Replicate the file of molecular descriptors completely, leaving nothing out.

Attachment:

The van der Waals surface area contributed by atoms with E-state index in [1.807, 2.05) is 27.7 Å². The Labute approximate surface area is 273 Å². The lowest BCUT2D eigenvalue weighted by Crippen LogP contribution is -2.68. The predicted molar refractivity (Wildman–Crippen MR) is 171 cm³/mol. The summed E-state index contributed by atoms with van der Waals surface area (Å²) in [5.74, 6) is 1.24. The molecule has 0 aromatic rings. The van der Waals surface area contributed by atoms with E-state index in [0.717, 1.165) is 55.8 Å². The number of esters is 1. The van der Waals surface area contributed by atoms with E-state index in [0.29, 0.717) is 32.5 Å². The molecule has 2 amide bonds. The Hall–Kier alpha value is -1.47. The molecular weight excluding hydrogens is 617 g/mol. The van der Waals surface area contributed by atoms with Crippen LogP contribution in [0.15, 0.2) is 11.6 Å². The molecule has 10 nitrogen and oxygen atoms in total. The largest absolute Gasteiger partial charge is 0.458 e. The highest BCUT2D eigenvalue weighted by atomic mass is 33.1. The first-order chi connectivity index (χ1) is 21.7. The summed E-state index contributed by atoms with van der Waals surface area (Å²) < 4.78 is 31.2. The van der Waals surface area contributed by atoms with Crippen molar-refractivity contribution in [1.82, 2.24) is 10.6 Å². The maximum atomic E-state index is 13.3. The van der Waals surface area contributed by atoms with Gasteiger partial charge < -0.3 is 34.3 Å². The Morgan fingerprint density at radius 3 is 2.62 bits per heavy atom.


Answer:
The van der Waals surface area contributed by atoms with E-state index in [1.807, 2.05) is 27.7 Å². The Labute approximate surface area is 273 Å². The lowest BCUT2D eigenvalue weighted by Crippen LogP contribution is -2.68. The predicted molar refractivity (Wildman–Crippen MR) is 171 cm³/mol. The summed E-state index contributed by atoms with van der Waals surface area (Å²) in [5.74, 6) is 1.24. The molecule has 0 aromatic rings. The van der Waals surface area contributed by atoms with E-state index in [0.717, 1.165) is 55.8 Å². The number of esters is 1. The van der Waals surface area contributed by atoms with E-state index in [0.29, 0.717) is 32.5 Å². The molecule has 2 amide bonds. The Hall–Kier alpha value is -1.47. The molecular weight excluding hydrogens is 617 g/mol. The van der Waals surface area contributed by atoms with Crippen LogP contribution in [0.15, 0.2) is 11.6 Å². The molecule has 10 nitrogen and oxygen atoms in total. The largest absolute Gasteiger partial charge is 0.458 e. The highest BCUT2D eigenvalue weighted by atomic mass is 33.1. The first-order chi connectivity index (χ1) is 21.7. The summed E-state index contributed by atoms with van der Waals surface area (Å²) < 4.78 is 31.2. The van der Waals surface area contributed by atoms with Crippen molar-refractivity contribution in [1.82, 2.24) is 10.6 Å². The maximum atomic E-state index is 13.3. The van der Waals surface area contributed by atoms with Gasteiger partial charge < -0.3 is 34.3 Å². The Morgan fingerprint density at radius 3 is 2.62 bits per heavy atom.